Teamwork important in health care and basketball for Jennifer
By Jim O’Brien From Pittsburgh Business Times
Jennifer Bruce Scott is proud to say she was always a good team player. This attribute served her well as one of the outstanding basketball players in the history of the University of Pittsburgh. It has served her well as a nurse the past 26 years at Allegheny General Hospital. She is the primary nurse for gastroenterologists Dr. Kofi Clark and Dr. Elie Aoun at the Allegheny Center for Digestive Health on Federal Street, just down East North Avenue from Allegheny General Hospital. She is responsible for scheduling tests and procedures and serves as a liaison between physician and patient. Her co-workers give her high marks for her competence and caring manner. There’s a positive glow about her attractive face, like the bright lights in those popular Thomas Kinkade paintings. She reflected on her dual careers in a third floor office at Federal North Medical Offices. “I’m proud of what I have accomplished, as a nurse in the health care field in Pittsburgh, and as a basketball player at Pitt,” she said. “And I still enjoy both.” There was no Women’s National Basketball Association during her student days at Pitt, so even though she gained Kodak All-America honors and set a school record by averaging 24.3 points during the 1984-85 season, she knew she was in school primarily to become a nurse.
She never considered going overseas to play pro basketball. “I went to Tennessee Tech for one year before I transferred to Pitt,” she recalled. “I got homesick. So I don’t think I would have fared well playing ball in, say, Turkey, if I got homesick in Tennessee.” She grew up in the best of homes, a supportive home, with parents and an older brother who looked after her and supported her efforts in school and on the basketball court. Her mother, Marguerite Bruce, was a physical education teacher in the Pittsburgh Public School system, at Gladstone High School, Taylor Allderdice High, Fifth Avenue High and Brashear High. Her father, Clarence, now deceased, was a clerical worker for U.S. Post Office for 40 years. He was a second baseman and teammate of “Cool Papa” Bell for the legendary Homestead Grays in 1947 and 1948, and both are depicted on a plaque at the Homestead Grays Bridge. “As a child, I’d go out in the backyard and play catch with my dad,” she recalled. “I was into swimming, basketball and softball. Swimming was actually my first love. “I went down to the park near my home and played basketball with the guys. My brother Kirk would go with me to make sure someone had my back. The guys weren’t thrilled to have me playing, at first, but after awhile I started getting picked ahead of some of the guys. That’s when you know you’ve made the grade.” A graduate of Carrick High School, she played at Pitt from 1981-1985. She scored a career total of 2,995 points (that total is in her cell phone number), grabbed 998 rebounds and blocked 203 shots. Only Lorri Johnson (1987-1991) of New Castle scored more points (2,312) in women’s basketball at Pitt. Both liked to boast that they scored more points than two All-America players in Pitt men’s basketball history, Don Hennon and Billy Knight. Pitt has retired the jerseys of Hennon and Knight, among others, but no jerseys have been retired for women’s basketball. That oversight needs to be corrected. As Jennifer Bruce, she is a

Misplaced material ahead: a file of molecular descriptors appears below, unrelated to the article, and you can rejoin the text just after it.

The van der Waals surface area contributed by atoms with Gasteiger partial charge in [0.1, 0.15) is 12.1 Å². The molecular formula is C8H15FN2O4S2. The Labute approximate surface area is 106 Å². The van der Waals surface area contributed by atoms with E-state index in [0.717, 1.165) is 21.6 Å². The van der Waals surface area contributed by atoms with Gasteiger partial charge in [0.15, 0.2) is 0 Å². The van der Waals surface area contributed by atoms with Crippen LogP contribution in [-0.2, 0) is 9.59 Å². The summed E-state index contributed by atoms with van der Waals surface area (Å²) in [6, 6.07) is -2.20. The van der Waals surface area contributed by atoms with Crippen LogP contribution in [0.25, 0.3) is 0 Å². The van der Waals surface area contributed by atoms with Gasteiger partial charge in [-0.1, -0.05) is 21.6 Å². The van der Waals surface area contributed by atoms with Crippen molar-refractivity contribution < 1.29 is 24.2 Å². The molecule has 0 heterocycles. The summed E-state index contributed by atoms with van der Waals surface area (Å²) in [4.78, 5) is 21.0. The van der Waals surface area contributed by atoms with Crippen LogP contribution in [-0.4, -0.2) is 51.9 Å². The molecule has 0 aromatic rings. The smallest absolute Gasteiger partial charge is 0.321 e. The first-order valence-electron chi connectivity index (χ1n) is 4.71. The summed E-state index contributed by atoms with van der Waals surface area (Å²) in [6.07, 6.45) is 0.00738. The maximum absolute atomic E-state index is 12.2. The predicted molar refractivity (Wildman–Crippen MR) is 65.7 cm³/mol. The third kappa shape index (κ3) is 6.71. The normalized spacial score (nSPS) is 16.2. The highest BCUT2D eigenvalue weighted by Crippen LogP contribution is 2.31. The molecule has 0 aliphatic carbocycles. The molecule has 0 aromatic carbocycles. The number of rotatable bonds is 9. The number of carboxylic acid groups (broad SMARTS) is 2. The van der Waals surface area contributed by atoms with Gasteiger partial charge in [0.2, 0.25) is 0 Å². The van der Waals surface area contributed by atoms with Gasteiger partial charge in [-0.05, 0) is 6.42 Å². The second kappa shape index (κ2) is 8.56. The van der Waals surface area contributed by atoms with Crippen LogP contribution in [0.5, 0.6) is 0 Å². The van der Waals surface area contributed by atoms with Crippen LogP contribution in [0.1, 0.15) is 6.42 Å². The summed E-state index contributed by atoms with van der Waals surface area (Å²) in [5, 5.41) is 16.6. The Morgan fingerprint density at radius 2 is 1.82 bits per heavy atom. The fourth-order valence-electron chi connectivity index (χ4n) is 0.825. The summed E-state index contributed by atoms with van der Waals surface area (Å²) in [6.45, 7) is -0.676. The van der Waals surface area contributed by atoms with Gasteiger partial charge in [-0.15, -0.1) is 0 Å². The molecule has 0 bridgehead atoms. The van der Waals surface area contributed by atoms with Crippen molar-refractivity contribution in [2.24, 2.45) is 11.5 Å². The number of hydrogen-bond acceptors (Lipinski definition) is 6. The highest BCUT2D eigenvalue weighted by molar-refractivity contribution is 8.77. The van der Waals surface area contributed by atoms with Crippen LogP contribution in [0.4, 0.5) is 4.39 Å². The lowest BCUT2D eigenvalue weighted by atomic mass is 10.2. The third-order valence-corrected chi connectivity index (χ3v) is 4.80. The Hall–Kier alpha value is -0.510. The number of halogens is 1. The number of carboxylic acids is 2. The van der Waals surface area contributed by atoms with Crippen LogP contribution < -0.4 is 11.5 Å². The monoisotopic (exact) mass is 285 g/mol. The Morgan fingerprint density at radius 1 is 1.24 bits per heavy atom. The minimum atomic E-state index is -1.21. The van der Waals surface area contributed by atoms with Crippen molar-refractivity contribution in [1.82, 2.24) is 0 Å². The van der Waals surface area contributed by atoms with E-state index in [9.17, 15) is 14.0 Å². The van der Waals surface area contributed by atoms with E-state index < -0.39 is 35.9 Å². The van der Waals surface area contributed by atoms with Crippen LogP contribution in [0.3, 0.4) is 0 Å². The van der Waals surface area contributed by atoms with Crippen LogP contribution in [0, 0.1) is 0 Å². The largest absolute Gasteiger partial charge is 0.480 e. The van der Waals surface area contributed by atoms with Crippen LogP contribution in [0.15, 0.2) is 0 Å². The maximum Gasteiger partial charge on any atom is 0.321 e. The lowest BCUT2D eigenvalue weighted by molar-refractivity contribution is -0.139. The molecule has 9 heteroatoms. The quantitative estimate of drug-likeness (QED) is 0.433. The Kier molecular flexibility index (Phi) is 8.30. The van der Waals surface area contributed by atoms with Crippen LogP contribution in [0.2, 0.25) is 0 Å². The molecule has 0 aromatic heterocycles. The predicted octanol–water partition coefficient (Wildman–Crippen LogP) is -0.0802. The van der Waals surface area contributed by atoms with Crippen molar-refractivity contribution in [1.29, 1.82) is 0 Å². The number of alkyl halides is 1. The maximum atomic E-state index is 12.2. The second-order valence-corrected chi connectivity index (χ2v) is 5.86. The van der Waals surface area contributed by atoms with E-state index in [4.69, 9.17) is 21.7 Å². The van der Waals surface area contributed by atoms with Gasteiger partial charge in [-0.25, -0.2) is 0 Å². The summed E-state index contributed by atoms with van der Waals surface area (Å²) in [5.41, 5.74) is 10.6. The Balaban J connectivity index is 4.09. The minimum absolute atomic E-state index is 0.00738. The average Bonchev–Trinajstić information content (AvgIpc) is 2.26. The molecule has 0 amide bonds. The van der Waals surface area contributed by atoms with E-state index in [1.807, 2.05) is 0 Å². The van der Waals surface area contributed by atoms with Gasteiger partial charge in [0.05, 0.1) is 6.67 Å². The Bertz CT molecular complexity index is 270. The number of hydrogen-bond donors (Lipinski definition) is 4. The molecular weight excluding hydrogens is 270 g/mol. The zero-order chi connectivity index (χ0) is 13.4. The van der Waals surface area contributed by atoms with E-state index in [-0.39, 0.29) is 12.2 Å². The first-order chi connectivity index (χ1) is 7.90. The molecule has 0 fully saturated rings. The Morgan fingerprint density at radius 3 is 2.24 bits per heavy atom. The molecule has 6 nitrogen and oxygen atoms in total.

member of the Western Chapter of the Pennsylvania Sports Hall of Fame and a Varsity Letter-winner of Distinction at Pitt in recognition of her sports and nursing career successes. Her brother Kirk is an assistant athletic director for Olympic sports at Pitt, where he played for a fine basketball team in the mid- 70s, and coached the women’s basketball team for 13 years (1985- 1998). Her daughter Shayla was a starting guard and forward for four years at Pitt and is now an assistant basketball coach for the women’s team at LaSalle in Philadelphia. Her son Tyler is a freshman getting his academics in order to perform for the basketball team at Kent State. Jennifer is an assistant basketball coach for the girls’ team at Plum High School, and previously was the head coach at Gateway High School and Penn Hills High School. She has coached AAU teams through the years, currently the Pittsburgh Bruins. “Being a player is easier,” she says of her two experiences in basketball. “It’s tougher coaching, and I think part of it, for me, is that many players don’t have the same work ethic I did. But I can’t get away from the game. It allowed me to go to college for free.”
Pittsburgh sports author Jim O’Brien has a book out called “Immaculate Reflections,” the latest in his Pittsburgh Proud collection. His website is www.jimobriensportsauthor.com